Some of the ideas discussed in this blog are published in my new book called "The Stonehenge Bluestones" -- due for publication on June 1st 2018. After that, it will be available by post and through good bookshops everywhere. Bad bookshops might not have it....
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Wednesday, 26 August 2015

Prehistory and the Irish Sea

Thanks to Chris for alerting me to this, which I had never seen before.  Full of very interesting information, although a lot of it is rather dated.

The scope of Strategic Environmental Assessment of Irish Sea Area SEA6 in regard to prehistoric archaeological remains
N C Flemming, Sheets Heath, Sheets Heath Common, Brookwood, Surrey, GU24 OEN.
This document was produced as part of the UK Department of Trade and Industry's offshore energy Strategic Environmental Assessment programme. The SEA programme is funded and managed by the DTI and coordinated on their behalf by Geotek Ltd and Hartley Anderson Ltd.
March 2005

Obviously the emphasis is on the Irish Sea itself, and the sea floor features, but there is a great deal of splendidly presented map information, with some maps drawn specifically for this publication.  They are worth sharing, with full acknowledgement as to the source.

This is one of the maps, which shows Doggerland in the "late-glacial"  -- which I assume means the time at which the last remnant of the Devensian ice sheet occupied the west coast of Scotland.  Alternatively the map might represent the situation in the Younger Dryas -- the time of the Loch Lomond Readvance (c 10,800 yrs BP) and the last occasion on which there was a recognisable ice sheet remnant over western Scotland.  If that;s the case, the ice sheet remnant should have been located a bit further to the east, leaving the Hebrides largely ice-free.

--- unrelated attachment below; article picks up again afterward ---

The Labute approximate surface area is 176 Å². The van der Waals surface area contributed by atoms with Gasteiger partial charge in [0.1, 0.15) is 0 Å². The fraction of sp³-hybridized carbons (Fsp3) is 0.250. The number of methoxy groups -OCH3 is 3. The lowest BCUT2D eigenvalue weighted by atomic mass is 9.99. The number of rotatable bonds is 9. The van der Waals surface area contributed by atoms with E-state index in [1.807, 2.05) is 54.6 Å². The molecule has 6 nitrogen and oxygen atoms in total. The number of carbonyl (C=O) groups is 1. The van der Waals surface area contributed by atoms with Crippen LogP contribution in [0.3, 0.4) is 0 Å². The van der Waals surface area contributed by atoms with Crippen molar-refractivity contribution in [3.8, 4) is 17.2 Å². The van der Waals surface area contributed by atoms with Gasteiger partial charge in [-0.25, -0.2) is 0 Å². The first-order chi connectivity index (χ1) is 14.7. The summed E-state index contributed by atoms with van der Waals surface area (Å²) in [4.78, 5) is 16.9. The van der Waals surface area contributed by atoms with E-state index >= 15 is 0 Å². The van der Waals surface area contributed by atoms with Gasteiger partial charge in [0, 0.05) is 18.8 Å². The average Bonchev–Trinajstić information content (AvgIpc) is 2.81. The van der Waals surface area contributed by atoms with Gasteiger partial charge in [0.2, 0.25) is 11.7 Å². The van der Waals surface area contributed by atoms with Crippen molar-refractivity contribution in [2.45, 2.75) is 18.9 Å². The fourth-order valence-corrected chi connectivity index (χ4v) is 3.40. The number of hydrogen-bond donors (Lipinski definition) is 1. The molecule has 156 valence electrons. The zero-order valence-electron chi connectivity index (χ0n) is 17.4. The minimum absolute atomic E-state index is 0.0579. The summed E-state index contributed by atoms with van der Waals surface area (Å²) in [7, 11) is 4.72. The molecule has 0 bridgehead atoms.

These two maps are also very informative, showing the extents of the Anglian and Devensian  ice sheets over Britain and Ireland:

The precise ice limits are not very accurate -- since this map was drawn around ten years ago a lot of papers have been published to redefine the positions of these limits in various parts of the UK and Ireland. 

One thing I do like about the Anglian glaciation map is the portrayal of ice movements in the Celtic Sea arena -- the arrows are much more realistic than those shown in some other reconstructions.

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